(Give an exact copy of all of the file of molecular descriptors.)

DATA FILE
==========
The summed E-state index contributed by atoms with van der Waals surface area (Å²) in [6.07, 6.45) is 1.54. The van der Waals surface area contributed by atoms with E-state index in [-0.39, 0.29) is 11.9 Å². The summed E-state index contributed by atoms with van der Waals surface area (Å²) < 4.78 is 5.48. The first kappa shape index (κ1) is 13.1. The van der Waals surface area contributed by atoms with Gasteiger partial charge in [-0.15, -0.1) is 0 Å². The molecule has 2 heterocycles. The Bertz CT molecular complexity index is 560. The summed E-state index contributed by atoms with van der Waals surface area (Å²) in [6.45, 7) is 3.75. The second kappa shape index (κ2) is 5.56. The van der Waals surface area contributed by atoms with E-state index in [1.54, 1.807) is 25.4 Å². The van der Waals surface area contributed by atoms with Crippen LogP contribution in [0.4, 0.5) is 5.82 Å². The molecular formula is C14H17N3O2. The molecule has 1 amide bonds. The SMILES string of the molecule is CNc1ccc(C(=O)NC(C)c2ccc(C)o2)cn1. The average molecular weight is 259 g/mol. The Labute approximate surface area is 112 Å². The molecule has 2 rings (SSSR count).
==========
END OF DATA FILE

The summed E-state index contributed by atoms with van der Waals surface area (Å²) in [6.07, 6.45) is 1.54. The van der Waals surface area contributed by atoms with E-state index in [-0.39, 0.29) is 11.9 Å². The summed E-state index contributed by atoms with van der Waals surface area (Å²) < 4.78 is 5.48. The first kappa shape index (κ1) is 13.1. The van der Waals surface area contributed by atoms with Gasteiger partial charge in [-0.15, -0.1) is 0 Å². The molecule has 2 heterocycles. The Bertz CT molecular complexity index is 560. The summed E-state index contributed by atoms with van der Waals surface area (Å²) in [6.45, 7) is 3.75. The second kappa shape index (κ2) is 5.56. The van der Waals surface area contributed by atoms with E-state index in [1.54, 1.807) is 25.4 Å². The van der Waals surface area contributed by atoms with Crippen LogP contribution in [0.4, 0.5) is 5.82 Å². The molecular formula is C14H17N3O2. The molecule has 1 amide bonds. The SMILES string of the molecule is CNc1ccc(C(=O)NC(C)c2ccc(C)o2)cn1. The average molecular weight is 259 g/mol. The Labute approximate surface area is 112 Å². The molecule has 2 rings (SSSR count).